Poemcrazy: A Book Story

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My usual method of determining whether or not I should buy something for myself runs as follows:

I see something I like. I check the price tag. I evaluate the item fully to see if the price is a good one. I hold the object. I walk around the store for a while, looking at other things. I put the item back where I found it and leave the store. I will shop in other places for an hour or more. If the item has not left my mind as something I need or still really want, I return to the store. If it is still there, I call it destiny and walk to the checkout counter.

Back in May, I found a book at a used book store that’s outside of my state. Shopping in used book stores is usually a financial misstep for me, as I tend to want to adopt every book I see. At this visit, I found a book called Poemcrazy, a book on writing poetry by a teacher of poetry at some artsy university in the northeast somewhere. The cover was interesting. The chapter titles were interesting. The typeface was interesting. The opening few sentences were interesting. The fact that it was a lightweight book on writing poetry was very interesting to me, an aspiring and extremely amateurish poet who fell in love with the poeticized word this semester and wanted a chance to expand my skills. I was very idea-hungry at that point in the summer, and this little book seemed full of ideas. And it was only 6 dollars.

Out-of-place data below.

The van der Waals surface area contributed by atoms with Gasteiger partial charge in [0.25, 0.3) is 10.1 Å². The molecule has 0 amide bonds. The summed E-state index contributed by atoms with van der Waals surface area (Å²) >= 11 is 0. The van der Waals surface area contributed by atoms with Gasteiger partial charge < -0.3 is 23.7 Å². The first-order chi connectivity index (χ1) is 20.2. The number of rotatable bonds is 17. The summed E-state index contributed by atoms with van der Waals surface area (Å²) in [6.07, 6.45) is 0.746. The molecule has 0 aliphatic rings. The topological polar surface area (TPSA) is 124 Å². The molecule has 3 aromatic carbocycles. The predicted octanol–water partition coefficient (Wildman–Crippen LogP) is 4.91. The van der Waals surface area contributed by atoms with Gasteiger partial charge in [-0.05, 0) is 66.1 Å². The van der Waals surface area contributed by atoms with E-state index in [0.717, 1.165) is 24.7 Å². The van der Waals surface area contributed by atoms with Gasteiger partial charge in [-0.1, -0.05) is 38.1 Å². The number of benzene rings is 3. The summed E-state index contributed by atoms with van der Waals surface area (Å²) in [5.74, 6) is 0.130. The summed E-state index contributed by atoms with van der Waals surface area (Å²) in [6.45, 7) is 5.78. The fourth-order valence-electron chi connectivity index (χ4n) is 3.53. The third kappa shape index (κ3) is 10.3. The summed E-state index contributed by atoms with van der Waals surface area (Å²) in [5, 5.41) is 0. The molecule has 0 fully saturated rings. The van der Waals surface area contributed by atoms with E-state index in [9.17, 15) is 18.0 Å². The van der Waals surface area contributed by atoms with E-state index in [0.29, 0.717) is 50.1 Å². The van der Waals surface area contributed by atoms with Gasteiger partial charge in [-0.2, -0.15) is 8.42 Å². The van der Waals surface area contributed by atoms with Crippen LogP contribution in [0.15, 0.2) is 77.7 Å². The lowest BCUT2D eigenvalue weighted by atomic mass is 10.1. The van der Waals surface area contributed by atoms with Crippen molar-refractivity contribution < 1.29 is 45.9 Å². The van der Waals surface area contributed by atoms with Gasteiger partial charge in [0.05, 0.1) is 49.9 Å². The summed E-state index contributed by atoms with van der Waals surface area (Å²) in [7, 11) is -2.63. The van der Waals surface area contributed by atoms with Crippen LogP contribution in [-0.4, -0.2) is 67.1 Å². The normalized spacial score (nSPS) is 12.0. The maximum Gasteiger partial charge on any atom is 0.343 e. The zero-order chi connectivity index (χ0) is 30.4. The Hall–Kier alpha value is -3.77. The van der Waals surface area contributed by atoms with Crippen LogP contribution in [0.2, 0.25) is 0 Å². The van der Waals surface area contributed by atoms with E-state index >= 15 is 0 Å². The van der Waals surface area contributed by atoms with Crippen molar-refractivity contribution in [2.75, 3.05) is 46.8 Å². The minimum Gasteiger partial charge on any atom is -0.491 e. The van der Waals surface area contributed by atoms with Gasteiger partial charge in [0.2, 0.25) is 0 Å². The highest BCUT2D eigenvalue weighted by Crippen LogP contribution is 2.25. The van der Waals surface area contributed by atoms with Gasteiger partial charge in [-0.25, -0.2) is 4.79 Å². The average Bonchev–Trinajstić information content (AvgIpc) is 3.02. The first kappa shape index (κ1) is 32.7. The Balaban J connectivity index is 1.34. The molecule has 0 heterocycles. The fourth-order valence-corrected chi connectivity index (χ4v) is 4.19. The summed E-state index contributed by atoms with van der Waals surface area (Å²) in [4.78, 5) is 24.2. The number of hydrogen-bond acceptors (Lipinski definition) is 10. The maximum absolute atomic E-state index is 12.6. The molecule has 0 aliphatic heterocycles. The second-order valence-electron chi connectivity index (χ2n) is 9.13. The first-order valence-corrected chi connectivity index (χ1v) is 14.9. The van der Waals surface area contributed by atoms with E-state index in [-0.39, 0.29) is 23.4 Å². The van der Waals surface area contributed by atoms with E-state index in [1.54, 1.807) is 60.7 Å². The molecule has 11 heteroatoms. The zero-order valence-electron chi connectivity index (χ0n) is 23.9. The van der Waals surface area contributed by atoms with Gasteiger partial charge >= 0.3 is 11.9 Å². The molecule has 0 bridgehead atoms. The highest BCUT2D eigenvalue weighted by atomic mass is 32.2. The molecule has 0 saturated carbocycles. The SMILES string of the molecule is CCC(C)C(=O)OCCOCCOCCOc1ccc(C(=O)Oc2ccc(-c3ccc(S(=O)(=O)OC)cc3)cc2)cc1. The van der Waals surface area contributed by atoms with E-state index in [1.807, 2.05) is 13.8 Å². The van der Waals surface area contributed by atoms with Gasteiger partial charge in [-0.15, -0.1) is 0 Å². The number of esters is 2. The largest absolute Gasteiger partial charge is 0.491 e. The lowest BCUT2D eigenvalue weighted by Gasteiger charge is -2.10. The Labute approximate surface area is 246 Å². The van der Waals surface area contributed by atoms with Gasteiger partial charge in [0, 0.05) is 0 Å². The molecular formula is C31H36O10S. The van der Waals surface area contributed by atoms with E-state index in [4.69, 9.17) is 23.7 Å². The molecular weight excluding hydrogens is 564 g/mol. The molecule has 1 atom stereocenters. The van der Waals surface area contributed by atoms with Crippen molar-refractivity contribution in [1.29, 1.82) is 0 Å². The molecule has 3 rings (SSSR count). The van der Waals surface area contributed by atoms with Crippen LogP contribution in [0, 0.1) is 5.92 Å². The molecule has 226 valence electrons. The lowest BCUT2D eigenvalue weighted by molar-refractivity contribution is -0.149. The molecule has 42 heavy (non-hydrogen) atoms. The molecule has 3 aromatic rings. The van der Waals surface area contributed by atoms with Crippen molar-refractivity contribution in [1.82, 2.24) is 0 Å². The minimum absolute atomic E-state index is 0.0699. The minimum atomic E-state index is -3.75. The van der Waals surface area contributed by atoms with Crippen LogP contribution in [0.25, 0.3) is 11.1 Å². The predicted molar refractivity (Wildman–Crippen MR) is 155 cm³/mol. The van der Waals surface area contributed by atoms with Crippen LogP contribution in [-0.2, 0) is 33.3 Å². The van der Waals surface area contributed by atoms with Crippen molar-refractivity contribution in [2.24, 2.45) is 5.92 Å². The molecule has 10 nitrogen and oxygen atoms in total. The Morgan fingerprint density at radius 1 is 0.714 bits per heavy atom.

I didn’t buy it.

This book has been on my mind for over a month now. I told myself I could find it at a library somewhere. I never could.

But today I returned to that little book store with a different group of people and a different goal in mind. Remembering my shopping technique, I told myself that if the book was still there after a month had gone by, that book was meant to be mine. Sure enough, it was there.

I bought it this time. I’ve begun reading it. It’s charming. I have so many ideas floating in my head I couldn’t handle them all so I had to spend on hour journaling to get the words out of my system.

It only goes to show that good things come to those who wait. 

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